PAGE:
Just imagine, your organization is humming along, donations are at par with your goals, your staff is happy and motivated, and there is genuine synergy among stakeholders. What if this good situation were to go bad? What if… you were to lose a major donor, sponsor, collaborator, or key individual? What if a negative story on one of your programs were to appear on a major news source? What if?
Do you have a contingency plan in place to deal with the unexpected? Planning for every possible scenario is of course counterproductive; but, having an understanding of the process necessary to put an effective plan in place quickly is well within your reach.
Emergency management professionals are experts in dealing with the unexpected. I spent 12 years performing search and rescue operations throughout the Rocky Mountains, mostly in Colorado with Alpine Rescue Team, but also nationally and regionally, with the Mountain Rescue Association and the Colorado Search and Rescue Board. I would shout from any mountaintop that those years contained some of the most valuable and rewarding experiences of my life.
Nothing can compare to seeing the joy on a lost person's face when they have been found, witnessing a mother's relief when her child has been returned, or the personal gratification of being physically spent and emotionally drained when a mission has been successfully completed. I'm immensely thankful for this experience; it's where I gained an appreciation for nonprofit work; the collaboration, commitment to a cause, and sense of purpose being the ultimate motivators.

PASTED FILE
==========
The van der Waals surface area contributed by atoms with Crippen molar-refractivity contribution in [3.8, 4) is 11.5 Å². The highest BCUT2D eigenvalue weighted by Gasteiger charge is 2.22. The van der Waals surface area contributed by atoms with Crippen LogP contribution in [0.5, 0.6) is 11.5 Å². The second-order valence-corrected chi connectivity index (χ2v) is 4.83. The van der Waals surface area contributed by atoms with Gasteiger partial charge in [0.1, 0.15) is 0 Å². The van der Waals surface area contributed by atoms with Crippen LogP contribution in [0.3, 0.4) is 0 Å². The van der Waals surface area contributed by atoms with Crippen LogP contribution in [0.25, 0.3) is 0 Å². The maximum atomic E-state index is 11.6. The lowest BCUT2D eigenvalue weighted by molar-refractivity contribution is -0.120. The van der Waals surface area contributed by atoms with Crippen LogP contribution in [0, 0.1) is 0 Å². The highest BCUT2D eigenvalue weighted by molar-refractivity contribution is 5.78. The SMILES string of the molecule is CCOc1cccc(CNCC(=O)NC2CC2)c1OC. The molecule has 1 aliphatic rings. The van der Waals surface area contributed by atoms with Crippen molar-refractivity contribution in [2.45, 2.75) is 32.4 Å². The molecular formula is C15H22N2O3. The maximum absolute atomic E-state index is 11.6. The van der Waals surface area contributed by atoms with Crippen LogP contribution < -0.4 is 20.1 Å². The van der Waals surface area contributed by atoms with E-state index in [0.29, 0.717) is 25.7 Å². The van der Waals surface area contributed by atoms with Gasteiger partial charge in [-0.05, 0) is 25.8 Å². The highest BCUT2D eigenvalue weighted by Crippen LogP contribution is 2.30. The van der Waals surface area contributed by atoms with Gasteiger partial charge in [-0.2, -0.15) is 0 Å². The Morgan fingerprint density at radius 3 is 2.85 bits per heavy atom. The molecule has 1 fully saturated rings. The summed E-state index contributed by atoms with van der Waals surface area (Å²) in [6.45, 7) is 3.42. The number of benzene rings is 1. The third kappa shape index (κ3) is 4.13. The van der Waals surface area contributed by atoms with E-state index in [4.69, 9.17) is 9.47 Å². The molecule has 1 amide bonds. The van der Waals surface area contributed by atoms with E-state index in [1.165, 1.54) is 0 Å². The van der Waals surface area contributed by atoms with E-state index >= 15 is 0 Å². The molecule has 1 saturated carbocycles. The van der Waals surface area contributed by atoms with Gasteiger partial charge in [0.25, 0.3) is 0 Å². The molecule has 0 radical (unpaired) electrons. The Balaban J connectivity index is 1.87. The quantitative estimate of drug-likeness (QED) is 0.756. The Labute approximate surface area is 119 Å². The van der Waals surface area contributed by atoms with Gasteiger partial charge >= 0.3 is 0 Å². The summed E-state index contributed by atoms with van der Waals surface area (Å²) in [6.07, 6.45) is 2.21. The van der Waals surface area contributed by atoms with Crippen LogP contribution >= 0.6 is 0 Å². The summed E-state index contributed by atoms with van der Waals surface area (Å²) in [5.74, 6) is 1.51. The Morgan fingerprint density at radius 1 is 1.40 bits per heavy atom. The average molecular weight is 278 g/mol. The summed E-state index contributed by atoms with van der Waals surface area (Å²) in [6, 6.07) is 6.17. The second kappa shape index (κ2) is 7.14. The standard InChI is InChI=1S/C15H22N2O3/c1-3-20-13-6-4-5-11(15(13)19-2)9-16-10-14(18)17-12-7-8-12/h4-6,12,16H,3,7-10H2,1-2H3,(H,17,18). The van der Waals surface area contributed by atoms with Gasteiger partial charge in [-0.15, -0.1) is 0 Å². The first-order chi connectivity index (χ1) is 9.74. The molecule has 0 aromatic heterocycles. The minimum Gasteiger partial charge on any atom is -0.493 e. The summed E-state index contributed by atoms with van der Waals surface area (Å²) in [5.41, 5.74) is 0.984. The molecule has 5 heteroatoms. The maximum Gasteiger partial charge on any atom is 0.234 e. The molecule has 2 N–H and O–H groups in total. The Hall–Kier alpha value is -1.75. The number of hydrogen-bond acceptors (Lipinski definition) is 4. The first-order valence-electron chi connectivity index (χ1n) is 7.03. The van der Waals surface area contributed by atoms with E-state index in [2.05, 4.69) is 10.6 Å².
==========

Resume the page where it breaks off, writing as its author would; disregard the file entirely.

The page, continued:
The lessons I learned over those years could fill a Chinook helicopter (yep, they are big), but one analogy recently came to mind while consulting with a nonprofit working through an unexpected executive transition. Crisis management is not something most nonprofits prepare or plan for, the crisis just happens, often out of the blue, and they're usually one of those sink or swim situations. They are similar to the calls I used to get in the middle of the night, those where Aunt Edna was expected home for dinner from her favorite hike and it's now 10 PM and storming.
We had a process for planning on the fly and the simple steps I learned from emergency management training fit perfectly for any organization experiencing an unexpected situation.
- Is the scene (of the accident) safe? Do you understand what the situation really looks like? Are there any hidden traps? Before you leap, this is the perfect time to take a close look around in order to thoroughly assess the situation, understand it, and then determine a reasonable response.
- Triage the patients/problems. There is often a hierarchy to your situation and its many inherent problems. Think beyond the obvious to understand where the bleeding is worst and set your priorities accordingly.
- Develop an evacuation plan. You're looking to evacuate yourself from the situation as quickly as possible. Public relations efforts are usually the first place to start; you need to get ahead of the developing story, so it doesn't get worse, or better yet, so it is perceived as positive. Next steps are often found in a broader assessment of your organization to learn why the situation got out of hand. Stepping back before stepping forward is often a good strategy.
- Implement your plan. Whatever the plan, set a timetable, budget, and measurement system to ensure success. But most importantly, don't be afraid to adapt as the situation evolves. These situations are often fluid. New twists can appear around any turn in the trail, behind any rock, or tree; so make sure you don't step off a cliff.
- Mop up the scene. This is often overlooked. Part of your clean up beyond putting away the gear is an overall assessment of the operation. In the military it's called an after-action review. It looks at what went right, what went wrong, and what can be learned from the gap.
Noted scholar and teacher, W. Edwards Deming once said: “If you can’t describe what you are doing as a process, you do not know what you are doing.” Always think of your actions as a process, even when you are in crisis mode.